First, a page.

I decided that the sun needed shades of orange, because I figured it was a setting sun. The sun in Australia sets west, exactly on the opposite side compared to the Northern Hemisphere. Back then it was a very special sensation to view this, and I liked putting that experience into this drawing.

I’ve given the sailing boat on the right a tiny Australian flag… barely visible, but I know it’s there haha. And with that this drawing was also finished.

Note: The difference in colors between the last Sydney picture and the rest is because the last one is a scan, the rest of them are photographs.

Memphis, Tennessee (U.S.A.)

Because I was really curious how felt tip pens or brush pens would do on this paper, I decided to color another drawing, this time with the Tombow Dual Brush ABT pens (water based markers). To go easy on myself I just picked the drawing next to Sydney and ended up in Memphis, USA, where Elvis Presley used to live.










To keep it simple I chose a couple of bright colors and started coloring around. On some spots I’ve done an extra layer to get a more equal color, which resulted in bleeding-through to the back of the page. My own fault, I was impatient and didn’t want to wait for it to dry before I applied the next layer.

Where I applied an extra layer after patiently waiting for the previous layer to dry, there’s no bleed-through. When I want to color the design of Vienna (which is on the back of the page) I’ll have to come up with some creative solution to mask a couple of red and pink stains.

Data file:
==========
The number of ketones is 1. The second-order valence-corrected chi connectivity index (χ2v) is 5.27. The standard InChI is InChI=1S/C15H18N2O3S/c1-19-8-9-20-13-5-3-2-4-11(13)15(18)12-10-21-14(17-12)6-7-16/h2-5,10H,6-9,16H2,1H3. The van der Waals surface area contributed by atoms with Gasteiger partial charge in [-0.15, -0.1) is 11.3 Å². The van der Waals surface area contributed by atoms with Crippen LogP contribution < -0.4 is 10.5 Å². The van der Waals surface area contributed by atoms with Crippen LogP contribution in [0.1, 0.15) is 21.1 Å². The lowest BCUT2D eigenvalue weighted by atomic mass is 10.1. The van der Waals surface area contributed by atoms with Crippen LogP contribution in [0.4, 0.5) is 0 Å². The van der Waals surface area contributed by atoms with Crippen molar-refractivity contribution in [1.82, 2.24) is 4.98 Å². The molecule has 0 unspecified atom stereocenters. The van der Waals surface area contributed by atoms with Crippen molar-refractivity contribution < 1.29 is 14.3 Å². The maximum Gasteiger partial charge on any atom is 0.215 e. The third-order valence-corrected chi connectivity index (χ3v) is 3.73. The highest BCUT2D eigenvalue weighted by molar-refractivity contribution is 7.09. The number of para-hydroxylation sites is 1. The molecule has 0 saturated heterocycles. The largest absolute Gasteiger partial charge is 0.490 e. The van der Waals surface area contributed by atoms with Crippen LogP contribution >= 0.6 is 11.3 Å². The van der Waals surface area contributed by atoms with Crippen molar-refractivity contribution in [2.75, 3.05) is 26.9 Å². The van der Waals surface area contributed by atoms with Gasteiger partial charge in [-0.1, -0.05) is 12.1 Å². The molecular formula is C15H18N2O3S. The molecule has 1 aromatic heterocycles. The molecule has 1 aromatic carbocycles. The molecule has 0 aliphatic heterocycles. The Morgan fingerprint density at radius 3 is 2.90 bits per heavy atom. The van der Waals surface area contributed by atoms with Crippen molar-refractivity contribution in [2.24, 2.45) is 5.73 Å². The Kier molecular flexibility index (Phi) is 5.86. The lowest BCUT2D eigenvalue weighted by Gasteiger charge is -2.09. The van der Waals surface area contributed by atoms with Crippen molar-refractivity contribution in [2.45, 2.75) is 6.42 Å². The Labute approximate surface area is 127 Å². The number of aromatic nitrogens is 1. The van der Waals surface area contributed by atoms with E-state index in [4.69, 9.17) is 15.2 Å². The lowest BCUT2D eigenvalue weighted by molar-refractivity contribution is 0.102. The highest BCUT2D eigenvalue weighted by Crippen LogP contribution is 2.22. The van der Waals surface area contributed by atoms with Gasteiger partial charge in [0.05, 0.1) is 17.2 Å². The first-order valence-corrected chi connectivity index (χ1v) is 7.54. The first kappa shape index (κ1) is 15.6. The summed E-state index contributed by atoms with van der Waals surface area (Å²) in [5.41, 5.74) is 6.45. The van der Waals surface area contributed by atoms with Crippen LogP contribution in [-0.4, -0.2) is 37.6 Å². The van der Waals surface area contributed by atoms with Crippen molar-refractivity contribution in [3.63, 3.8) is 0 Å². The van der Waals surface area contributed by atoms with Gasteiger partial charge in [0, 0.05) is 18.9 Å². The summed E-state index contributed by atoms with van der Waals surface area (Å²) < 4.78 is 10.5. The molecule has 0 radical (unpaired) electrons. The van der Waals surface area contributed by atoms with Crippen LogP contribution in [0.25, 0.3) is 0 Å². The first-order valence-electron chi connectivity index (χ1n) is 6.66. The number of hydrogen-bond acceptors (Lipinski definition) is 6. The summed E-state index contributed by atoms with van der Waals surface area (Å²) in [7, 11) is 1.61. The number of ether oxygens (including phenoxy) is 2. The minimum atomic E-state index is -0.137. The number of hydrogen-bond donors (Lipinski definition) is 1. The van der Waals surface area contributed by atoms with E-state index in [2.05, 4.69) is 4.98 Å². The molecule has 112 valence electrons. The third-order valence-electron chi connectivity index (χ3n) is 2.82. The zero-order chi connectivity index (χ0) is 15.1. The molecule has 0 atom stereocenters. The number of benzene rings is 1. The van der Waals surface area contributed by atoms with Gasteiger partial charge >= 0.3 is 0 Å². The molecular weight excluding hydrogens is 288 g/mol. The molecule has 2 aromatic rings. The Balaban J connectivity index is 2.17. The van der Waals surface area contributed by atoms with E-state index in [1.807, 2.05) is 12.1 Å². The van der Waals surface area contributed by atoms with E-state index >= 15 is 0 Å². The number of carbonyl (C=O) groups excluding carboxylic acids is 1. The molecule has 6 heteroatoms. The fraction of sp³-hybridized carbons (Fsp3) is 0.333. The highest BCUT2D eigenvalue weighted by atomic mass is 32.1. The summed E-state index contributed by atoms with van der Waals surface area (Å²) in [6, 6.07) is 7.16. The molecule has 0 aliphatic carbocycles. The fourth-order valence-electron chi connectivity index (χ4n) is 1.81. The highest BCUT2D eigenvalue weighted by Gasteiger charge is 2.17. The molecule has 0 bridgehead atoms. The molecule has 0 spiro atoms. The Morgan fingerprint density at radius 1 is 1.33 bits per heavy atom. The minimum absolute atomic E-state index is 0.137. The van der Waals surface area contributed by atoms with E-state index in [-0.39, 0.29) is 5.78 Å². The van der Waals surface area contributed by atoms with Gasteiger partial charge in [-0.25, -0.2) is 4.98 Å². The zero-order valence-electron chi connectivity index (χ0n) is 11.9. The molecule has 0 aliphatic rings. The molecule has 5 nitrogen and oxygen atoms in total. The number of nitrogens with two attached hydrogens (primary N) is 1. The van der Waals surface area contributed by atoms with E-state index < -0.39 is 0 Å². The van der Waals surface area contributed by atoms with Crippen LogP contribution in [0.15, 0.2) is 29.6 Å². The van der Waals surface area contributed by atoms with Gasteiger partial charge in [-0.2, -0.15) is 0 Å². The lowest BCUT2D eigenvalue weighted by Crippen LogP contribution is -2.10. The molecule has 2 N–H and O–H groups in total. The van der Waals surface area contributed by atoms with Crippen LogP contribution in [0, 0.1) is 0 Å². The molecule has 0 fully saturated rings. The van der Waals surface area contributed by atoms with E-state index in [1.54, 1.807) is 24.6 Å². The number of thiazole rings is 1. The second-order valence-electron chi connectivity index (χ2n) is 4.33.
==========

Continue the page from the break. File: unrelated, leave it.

To finish the Memphis drawing, I’ve used a couple of Faber-Castell Creative Studio soft pastel crayons in the same colors and creatively swept some of it on the paper with a cotton pad. In our kitchen I found an old cappuccino coffee template with musical notes, bought once and rarely used, so that has found a new purpose now too, haha.

The pastel worked very well on the paper. Applying it was easy, it stayed on the paper very well and when necessary it could easily be erased with a kneaded eraser.

Just to make sure that Memphis and Sydney wouldn’t get mixed up by accident, I’ve used a fixative on the pastel. It’s nicely fixated now and won’t wear off. For the finishing touch I’ve transformed a couple of small circles into water drops and applied a bit of shine here and there with a white Signo Uni-Ball gel pen.

Final words on this book

My conclusion is that The Magical City is a great book to color. It tickles your fancy and it brings back memories when you’re coloring a drawing of a place where you’ve been before. It’s suitable to color with many different materials, from ordinary colored pencils to watercolor pencils, felt tip pens to soft pastel crayons.

In short, in my opinion this book gives a lot of value for your money.